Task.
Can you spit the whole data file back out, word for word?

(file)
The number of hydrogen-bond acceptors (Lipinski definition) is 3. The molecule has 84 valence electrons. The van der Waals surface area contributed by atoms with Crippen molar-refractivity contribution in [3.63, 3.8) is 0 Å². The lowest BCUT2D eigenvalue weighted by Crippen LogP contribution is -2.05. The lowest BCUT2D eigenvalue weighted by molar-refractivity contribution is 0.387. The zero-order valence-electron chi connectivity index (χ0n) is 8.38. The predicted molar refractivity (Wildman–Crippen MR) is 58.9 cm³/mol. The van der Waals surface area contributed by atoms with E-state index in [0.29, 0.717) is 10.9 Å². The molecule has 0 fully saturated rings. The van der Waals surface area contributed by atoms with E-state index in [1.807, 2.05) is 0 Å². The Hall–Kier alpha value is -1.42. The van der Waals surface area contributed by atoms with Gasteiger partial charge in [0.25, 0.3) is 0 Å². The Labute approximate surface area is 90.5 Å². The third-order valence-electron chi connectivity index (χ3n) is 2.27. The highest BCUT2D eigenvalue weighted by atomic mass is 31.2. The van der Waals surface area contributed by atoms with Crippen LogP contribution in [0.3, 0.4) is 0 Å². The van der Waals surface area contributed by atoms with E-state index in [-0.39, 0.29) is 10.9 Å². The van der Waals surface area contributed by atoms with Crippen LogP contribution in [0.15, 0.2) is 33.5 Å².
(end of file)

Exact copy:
The number of hydrogen-bond acceptors (Lipinski definition) is 3. The molecule has 84 valence electrons. The van der Waals surface area contributed by atoms with Crippen molar-refractivity contribution in [3.63, 3.8) is 0 Å². The lowest BCUT2D eigenvalue weighted by Crippen LogP contribution is -2.05. The lowest BCUT2D eigenvalue weighted by molar-refractivity contribution is 0.387. The zero-order valence-electron chi connectivity index (χ0n) is 8.38. The predicted molar refractivity (Wildman–Crippen MR) is 58.9 cm³/mol. The van der Waals surface area contributed by atoms with E-state index in [0.29, 0.717) is 10.9 Å². The molecule has 0 fully saturated rings. The van der Waals surface area contributed by atoms with E-state index in [1.807, 2.05) is 0 Å². The Hall–Kier alpha value is -1.42. The van der Waals surface area contributed by atoms with Gasteiger partial charge in [0.25, 0.3) is 0 Å². The Labute approximate surface area is 90.5 Å². The third-order valence-electron chi connectivity index (χ3n) is 2.27. The highest BCUT2D eigenvalue weighted by atomic mass is 31.2. The van der Waals surface area contributed by atoms with Crippen LogP contribution in [0.3, 0.4) is 0 Å². The van der Waals surface area contributed by atoms with E-state index in [-0.39, 0.29) is 10.9 Å². The van der Waals surface area contributed by atoms with Crippen LogP contribution in [0.15, 0.2) is 33.5 Å².